Registering a trade mark can help you to protect a type of sign, expression, or design that’s used by customers to help them identify your business, products, or services in the marketplace. Intellectual property examples of work that can be trademarked includes everything from the company name and product names to logos, taglines, colour schemes, and even sounds.

If it can be used to distinguish your business from another, it can be trademarked.

Then, if a competitor attempts to use a similar sign or design to benefit from the success of your hard-earned brand without your permission, a trade mark allows you to take legal action against them. As a result, it’s crucial that you swiftly and correctly register every trade mark.

Trade secrets

A trade secret is a confidential and commercially-sensitive piece of information that supports the success of a particular business. Due to the fact that this secret isn’t generally known or available to individuals outside of the company, the business is able to stand out from the crowd of competitors with this USP (Unique Selling Point).

Trade secrets can be sold or licenced, but they are often kept secret or on a need-to-know basis thanks to their inherent value to the business. General trade secret examples include plans, formulas, recipes, and programs, with a more specific example being KFC’s famous blend of 11 herbs and spices which is used to coat their chicken.

Unlike other types of intellectual property, the owners of these trade secrets have no binding legal protection. Instead, they must rely on taking reasonable measures to protect this information, alongside common law, and contracts such as NDAs (Non-Disclosure Agreements) to help keep the trade secret confidential.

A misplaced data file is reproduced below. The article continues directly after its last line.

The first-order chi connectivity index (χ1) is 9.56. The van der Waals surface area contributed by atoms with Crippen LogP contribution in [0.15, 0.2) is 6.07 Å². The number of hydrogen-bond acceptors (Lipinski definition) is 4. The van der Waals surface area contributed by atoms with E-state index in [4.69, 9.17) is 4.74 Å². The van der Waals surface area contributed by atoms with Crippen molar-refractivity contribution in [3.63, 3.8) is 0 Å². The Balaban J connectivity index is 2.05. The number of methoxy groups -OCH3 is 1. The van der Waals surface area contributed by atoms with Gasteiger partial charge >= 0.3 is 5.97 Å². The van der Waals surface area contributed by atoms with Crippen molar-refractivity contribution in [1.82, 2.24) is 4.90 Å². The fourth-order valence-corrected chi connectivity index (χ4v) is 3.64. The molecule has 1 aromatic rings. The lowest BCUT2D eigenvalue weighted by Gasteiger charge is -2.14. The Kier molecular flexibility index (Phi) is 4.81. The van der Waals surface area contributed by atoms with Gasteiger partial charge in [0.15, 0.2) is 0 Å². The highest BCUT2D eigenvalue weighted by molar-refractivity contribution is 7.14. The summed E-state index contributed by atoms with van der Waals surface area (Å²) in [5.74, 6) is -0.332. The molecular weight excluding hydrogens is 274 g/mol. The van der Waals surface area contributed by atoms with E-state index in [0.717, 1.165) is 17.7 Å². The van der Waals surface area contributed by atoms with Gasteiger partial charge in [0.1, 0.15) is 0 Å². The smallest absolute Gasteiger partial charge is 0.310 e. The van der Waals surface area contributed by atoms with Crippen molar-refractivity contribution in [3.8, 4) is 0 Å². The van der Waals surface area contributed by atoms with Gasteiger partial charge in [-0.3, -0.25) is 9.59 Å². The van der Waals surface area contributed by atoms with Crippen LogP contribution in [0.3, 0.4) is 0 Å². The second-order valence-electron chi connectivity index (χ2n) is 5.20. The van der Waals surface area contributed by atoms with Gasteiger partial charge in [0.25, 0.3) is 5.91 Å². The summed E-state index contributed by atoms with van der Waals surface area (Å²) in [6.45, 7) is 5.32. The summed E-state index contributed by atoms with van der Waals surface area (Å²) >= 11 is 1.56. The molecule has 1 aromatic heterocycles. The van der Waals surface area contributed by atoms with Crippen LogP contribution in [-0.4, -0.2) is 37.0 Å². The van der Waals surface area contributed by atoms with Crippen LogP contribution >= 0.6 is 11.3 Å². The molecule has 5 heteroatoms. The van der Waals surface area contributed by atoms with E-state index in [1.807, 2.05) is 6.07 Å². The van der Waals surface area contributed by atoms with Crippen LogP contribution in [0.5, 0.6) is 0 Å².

Once the trade secret has been released with permission, revealed, or leaked into the public domain, it can no longer be considered a trade secret.

If you’re still unsure whether you have intellectual property that can or should be protected by UK law, please feel free to get in touch with our friendly and helpful team.

Expert intellectual property advice

At Trademark Eagle, we can provide our clients with a global range of professional Intellectual Property Services. From trade mark registration and protection services, to copyright advice, and design protection and enforcement services, we’re on hand to defend your valuable business assets.

Our team of experienced attorneys can also offer expert support with cease and desist, as well as infringement and protection of IP rights (including online and social media).

To be swiftly notified of competing trade mark applications, we recommend signing up to our trade mark monitoring services. We help you to act fast, preventing damage to a brand that you’ve poured time, money, and effort into building.

To find out more about the various types of intellectual property and the intellectual property services available here at Trademark Eagle, please don’t hesitate to give our knowledgeable team a call today on 0122 3208 624.

All initial consultations are free.

Alternatively, we also welcome enquiries sent to our team using our convenient live chat feature, online contact form, or submitted via email to enquiries@trademark-eagle.com.

However, you decide to reach out, we look forward to hearing from you.